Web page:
What’s In A Name?

Call me Ishmael. (Don’t actually. That was just for dramatic effect.)

Names are such important things. We take our own very seriously, and I’ve yet to meet a writer who takes their character names less seriously than that. Nonetheless, a character name is an altogether different thing. Most of us, like and use the name we were given. The most choice we had in the matter was whether to use a nickname. For example, I was Chris for many years until I realized that there are way too many Chris…s (Chrisii? Chrises?).

Character names, on the other hand, we have to choose. (Word of advice: Never leave a character name up to chance.) The issue, then, is how to make that choice. Many writers will tell you that they select names of significance either to the story or to them personally. Others go for referential names that allude to parallel events, secret origins, myths, legends, or jokes.

Regardless of the option you choose, what matters most—at least in my mind—is ensuring that the character name makes sense for the universe in which it will be used. To paraphrase the fine folks of How Did This Get Made?, the name must fit the setting. Tyrion, Tywin, Cersei, and…Kevan? Feels a little odd. Having a character born and raised in ancient China named Nigel, would also be frowned upon. If Gandalf’s true name happened to be Bob, we would call foul. It’s not that Kevan, Hank, and Bob are bad names in general. They simply do not fit the universe in which we’re using them.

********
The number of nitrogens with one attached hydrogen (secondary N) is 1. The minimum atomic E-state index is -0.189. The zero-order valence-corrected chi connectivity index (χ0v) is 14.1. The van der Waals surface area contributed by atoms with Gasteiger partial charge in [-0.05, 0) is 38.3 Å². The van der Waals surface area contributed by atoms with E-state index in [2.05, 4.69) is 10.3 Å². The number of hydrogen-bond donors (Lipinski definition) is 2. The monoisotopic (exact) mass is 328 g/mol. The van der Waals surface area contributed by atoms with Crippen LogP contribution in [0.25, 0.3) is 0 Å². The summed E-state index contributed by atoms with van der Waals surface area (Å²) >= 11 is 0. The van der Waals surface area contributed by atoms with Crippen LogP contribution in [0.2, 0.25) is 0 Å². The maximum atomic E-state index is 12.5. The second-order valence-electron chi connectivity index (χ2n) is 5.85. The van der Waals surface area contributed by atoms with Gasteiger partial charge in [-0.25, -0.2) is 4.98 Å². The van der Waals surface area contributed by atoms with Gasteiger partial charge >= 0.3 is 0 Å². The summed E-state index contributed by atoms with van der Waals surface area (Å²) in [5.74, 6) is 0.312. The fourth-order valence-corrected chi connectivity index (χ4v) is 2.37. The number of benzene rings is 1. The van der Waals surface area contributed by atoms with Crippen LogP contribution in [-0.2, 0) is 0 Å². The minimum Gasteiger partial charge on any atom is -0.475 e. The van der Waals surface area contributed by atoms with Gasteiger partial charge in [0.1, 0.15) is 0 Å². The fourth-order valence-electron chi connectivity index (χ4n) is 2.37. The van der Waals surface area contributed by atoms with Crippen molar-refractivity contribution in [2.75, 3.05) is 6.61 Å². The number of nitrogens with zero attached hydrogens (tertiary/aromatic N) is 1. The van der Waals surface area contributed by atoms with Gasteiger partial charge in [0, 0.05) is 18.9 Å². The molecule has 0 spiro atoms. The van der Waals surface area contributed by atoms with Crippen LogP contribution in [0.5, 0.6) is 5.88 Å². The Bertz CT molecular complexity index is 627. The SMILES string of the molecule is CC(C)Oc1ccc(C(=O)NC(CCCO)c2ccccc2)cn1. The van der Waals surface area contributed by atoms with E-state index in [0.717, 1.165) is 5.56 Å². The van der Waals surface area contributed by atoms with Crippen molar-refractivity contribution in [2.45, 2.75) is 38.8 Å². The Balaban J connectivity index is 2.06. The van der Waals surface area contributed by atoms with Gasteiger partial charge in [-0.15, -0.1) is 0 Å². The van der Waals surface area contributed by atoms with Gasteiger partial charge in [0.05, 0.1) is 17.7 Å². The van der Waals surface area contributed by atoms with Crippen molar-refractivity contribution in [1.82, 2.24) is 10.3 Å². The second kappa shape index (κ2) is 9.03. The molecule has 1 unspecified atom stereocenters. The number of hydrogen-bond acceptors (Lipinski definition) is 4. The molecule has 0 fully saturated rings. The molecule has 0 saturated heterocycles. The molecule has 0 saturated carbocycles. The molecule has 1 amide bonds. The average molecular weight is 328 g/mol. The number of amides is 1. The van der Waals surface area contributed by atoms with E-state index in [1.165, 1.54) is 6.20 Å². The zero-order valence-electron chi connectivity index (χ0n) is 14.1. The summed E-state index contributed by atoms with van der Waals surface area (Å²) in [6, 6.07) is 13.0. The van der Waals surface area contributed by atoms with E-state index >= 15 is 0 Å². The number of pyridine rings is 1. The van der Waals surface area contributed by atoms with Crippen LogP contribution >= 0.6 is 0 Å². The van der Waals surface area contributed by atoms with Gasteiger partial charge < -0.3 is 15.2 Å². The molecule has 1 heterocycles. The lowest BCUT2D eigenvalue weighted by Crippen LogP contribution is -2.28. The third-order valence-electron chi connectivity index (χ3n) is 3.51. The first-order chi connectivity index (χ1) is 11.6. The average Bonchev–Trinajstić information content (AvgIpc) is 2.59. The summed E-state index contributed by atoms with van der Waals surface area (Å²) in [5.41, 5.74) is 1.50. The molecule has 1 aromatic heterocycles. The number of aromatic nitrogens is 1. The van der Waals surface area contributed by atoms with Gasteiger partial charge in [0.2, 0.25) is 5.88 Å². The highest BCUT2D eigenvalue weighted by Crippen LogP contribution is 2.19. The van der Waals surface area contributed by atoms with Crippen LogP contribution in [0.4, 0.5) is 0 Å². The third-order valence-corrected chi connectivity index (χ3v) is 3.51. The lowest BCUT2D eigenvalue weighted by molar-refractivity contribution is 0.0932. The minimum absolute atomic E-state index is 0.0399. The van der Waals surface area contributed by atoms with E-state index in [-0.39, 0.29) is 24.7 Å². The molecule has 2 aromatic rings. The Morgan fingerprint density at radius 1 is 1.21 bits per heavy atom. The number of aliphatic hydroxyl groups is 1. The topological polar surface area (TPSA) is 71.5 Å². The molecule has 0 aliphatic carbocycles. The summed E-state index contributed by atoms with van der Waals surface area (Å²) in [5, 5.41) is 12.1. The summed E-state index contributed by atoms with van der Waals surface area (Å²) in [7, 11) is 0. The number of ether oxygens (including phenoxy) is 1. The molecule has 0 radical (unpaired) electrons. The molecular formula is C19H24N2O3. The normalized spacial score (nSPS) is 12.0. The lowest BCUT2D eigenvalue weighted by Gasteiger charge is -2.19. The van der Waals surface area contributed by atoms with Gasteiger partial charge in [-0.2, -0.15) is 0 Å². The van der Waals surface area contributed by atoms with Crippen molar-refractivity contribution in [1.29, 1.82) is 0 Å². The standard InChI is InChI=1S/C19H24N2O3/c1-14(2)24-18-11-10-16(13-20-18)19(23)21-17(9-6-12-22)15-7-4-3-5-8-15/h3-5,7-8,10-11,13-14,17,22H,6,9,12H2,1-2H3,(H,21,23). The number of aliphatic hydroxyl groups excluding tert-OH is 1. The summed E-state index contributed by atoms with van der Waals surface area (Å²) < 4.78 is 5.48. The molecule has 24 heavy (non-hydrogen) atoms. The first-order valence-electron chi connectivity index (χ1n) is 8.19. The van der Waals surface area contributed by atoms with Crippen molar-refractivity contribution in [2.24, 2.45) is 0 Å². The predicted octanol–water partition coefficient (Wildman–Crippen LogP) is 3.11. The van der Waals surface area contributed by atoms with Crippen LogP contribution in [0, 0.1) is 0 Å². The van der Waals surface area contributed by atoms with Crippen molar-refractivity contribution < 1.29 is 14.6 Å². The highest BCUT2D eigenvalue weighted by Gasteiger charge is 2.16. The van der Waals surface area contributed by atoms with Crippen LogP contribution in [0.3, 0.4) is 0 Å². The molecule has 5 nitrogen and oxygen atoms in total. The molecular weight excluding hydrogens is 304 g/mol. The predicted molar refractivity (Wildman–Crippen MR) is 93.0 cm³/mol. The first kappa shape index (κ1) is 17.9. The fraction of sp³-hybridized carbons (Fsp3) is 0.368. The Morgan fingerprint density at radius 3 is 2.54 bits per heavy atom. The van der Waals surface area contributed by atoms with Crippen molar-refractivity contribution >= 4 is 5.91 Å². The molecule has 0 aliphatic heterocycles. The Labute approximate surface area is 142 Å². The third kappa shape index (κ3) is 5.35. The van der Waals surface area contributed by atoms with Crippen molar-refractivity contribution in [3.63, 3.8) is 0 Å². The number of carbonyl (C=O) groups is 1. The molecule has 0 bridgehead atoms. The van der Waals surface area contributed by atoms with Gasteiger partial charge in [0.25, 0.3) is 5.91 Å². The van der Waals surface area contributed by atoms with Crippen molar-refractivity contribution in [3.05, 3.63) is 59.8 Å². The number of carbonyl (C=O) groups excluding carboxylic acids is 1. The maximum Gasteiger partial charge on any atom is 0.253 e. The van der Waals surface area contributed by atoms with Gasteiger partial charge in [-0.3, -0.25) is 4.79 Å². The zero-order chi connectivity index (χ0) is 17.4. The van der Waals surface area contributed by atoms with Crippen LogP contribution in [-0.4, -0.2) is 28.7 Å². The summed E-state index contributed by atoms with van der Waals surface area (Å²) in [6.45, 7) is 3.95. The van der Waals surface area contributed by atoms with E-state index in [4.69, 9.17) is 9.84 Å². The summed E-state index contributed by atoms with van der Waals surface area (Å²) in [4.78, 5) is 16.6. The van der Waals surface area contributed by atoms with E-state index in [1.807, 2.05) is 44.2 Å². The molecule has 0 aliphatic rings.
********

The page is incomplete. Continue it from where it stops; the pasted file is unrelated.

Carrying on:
One of the best parts of writing is the absolute control we wield over our worlds. The power is ours to create and destroy, dub and redub. I call that out because you CAN name your book’s Gandalf “Bob,” if you want. Just have a reason for it. In universe, not merely in your head. If the pronunciation is more like “boba” and follows the etymology of a forgotten native tongue of the fae, awesome. Just make sure the reader knows that.

It’s far too easy to get wrapped up in being clever and forget that you’re actually not explaining anything to anyone.

A final note on fantasy/science fiction character naming. In my opinion, these are the most fun names to conceive as they can, by all rights, be insane, quirky, or clever without fault. That said, beware of your name quirk. I’ve found that many writers have certain types of names or name sounds that they really enjoy, thus they use them often. I know I have a name quirk like this (and no, I won’t tell you what it is—though you’re welcome to guess). Because fantasy and sci-fi allow us to move beyond “normal” names with impunity, it can be very easy to feed your name quirk.

I had an early novel concept whose character names were all oddly similar until I realized I was doing this. Pro tip: don’t make everyone’s names include the same vowel sound.

What do you do when you’re coming up with character names? What other tips or tricks would you like to share? What name quirks do you know you have bubbling deep inside? Let me know in the comments below, and thanks for reading!

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